We are putting a lot of effort into identifying the right partners in the gaming service sector. By that, I mean that we are looking for companies of a certain size that have been already established on the market and proven to be running their business successfully and profitably. Once a service company is interested in joining us, we would be starting the due diligence process.
It is an intense time of approximately 6-8 weeks during which we would be looking closely into their business track record, financials, team structure, and growth plans. It is an indispensable step for us to make sure that the company is a strong fit and we can succeed together.
What is equally or even more important is the mindset of the companies’ founders. We want them to join our Collective and stay on board, making sure that they keep on successfully operating their ventures. They need to understand that it is not an exit but rather a next step in the direction of making something bigger together. All the Founders would be enjoying independence in running their companies, growing together as a group, and benefiting from it.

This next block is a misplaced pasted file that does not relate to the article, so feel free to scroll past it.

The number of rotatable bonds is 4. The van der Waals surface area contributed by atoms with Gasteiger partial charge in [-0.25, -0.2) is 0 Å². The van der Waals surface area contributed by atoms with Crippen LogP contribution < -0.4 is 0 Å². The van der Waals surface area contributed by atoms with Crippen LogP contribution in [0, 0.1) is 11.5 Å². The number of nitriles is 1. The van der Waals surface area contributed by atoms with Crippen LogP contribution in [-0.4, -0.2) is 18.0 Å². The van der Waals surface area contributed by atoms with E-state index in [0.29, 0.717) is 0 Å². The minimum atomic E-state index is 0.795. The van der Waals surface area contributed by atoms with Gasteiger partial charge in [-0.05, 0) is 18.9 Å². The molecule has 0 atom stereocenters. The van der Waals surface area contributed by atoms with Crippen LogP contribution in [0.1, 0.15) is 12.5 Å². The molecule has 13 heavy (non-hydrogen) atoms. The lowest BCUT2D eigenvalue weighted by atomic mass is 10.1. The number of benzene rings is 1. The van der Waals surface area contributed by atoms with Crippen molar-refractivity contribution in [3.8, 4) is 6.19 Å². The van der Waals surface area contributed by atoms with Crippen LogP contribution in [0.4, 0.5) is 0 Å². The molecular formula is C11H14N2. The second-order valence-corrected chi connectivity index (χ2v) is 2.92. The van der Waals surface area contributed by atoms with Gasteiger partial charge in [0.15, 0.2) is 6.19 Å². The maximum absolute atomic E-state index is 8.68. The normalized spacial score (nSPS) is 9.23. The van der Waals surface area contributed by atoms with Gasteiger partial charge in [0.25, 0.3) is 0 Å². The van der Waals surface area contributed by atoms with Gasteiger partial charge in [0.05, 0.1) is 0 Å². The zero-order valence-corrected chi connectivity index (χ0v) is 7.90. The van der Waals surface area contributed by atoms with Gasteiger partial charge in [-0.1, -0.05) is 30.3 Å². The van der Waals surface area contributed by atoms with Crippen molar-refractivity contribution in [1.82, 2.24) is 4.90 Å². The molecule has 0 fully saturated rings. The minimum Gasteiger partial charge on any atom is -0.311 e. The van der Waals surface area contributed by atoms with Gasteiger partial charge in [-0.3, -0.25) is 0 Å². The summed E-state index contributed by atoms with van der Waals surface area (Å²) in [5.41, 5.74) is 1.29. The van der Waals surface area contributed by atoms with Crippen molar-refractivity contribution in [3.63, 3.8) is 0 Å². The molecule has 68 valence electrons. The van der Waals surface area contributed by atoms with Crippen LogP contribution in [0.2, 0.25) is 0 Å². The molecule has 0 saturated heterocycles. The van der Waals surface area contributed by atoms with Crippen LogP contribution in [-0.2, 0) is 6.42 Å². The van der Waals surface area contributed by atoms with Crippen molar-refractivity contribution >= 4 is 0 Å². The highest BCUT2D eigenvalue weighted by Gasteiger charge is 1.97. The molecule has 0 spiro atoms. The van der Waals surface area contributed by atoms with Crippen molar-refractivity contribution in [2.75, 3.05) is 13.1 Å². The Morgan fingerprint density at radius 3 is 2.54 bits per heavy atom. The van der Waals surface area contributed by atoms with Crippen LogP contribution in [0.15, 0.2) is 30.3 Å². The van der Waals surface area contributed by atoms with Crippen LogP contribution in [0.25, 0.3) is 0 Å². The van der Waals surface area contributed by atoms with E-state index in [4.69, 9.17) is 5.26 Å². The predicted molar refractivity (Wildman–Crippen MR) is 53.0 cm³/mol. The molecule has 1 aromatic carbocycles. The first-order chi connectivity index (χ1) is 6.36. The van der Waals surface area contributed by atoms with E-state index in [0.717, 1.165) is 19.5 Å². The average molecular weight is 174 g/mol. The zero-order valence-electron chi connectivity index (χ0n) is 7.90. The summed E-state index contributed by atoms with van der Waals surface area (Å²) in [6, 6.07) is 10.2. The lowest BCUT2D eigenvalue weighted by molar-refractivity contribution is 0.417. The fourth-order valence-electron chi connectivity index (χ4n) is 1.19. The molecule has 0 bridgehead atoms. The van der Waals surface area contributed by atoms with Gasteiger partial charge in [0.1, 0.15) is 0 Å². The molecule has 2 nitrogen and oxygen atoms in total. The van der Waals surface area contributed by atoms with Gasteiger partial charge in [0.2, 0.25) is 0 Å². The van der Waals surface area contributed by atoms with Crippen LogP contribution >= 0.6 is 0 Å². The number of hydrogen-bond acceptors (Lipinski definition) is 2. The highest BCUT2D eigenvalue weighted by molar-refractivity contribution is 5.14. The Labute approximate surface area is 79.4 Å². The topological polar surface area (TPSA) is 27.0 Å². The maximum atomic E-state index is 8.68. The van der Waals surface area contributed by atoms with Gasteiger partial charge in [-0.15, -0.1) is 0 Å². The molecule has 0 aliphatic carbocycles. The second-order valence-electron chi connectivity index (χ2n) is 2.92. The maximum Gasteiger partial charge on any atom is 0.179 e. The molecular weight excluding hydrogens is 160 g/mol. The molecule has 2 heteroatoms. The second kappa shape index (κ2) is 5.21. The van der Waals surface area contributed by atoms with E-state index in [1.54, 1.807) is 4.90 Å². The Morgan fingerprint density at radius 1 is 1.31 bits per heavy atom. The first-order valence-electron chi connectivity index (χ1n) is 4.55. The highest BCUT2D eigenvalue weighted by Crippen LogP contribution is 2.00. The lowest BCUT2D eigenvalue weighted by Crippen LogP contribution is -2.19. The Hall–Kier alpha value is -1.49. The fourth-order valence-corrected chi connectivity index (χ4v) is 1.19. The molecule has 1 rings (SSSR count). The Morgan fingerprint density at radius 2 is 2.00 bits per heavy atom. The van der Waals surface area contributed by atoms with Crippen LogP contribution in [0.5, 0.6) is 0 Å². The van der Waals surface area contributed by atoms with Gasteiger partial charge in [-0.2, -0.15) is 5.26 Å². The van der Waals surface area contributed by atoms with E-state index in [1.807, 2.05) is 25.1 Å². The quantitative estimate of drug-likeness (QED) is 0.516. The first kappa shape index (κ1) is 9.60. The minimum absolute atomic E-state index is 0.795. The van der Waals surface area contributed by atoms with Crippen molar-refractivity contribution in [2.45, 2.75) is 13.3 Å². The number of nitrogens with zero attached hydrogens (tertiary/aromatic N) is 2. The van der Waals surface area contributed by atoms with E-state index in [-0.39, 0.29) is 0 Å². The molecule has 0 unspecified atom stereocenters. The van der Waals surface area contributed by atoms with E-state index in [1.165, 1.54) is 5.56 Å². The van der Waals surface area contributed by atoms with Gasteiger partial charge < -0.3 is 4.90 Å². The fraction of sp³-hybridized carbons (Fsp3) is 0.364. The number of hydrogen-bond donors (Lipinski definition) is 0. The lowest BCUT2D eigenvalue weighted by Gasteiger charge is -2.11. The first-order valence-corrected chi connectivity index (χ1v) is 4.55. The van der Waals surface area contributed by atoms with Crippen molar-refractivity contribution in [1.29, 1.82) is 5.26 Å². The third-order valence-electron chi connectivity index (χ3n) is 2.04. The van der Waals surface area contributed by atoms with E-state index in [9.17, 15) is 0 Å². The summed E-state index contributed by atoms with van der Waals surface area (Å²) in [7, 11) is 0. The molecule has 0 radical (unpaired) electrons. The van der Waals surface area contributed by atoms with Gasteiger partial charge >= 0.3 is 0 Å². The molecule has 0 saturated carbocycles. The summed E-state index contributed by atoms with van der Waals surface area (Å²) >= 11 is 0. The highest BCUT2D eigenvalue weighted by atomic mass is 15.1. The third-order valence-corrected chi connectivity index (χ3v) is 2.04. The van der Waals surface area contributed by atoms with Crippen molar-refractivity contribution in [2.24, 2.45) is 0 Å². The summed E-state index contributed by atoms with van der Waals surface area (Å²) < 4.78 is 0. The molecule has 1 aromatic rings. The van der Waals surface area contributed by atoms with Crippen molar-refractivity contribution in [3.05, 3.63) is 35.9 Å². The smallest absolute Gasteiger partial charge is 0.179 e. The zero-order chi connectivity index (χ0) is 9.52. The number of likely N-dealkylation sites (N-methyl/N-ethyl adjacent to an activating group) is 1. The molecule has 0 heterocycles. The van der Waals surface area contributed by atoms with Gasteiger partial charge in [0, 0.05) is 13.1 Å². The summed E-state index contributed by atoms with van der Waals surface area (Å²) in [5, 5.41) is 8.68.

Q. How did venture money begin pouring into the gaming ecosystem especially in India? And how does the future look like for esports or other gaming formats from an investor’s perspective?
The first set of VC investments in gaming startups in India started in 2014. Between then and 2020 about $350 million were invested. However, only in the past eight months, we have seen over $500 million investment pouring into India. Projections for the coming 12 to 18 months are even more staggering and talk about doubling the capital inflow meaning it would reach over $1 billion.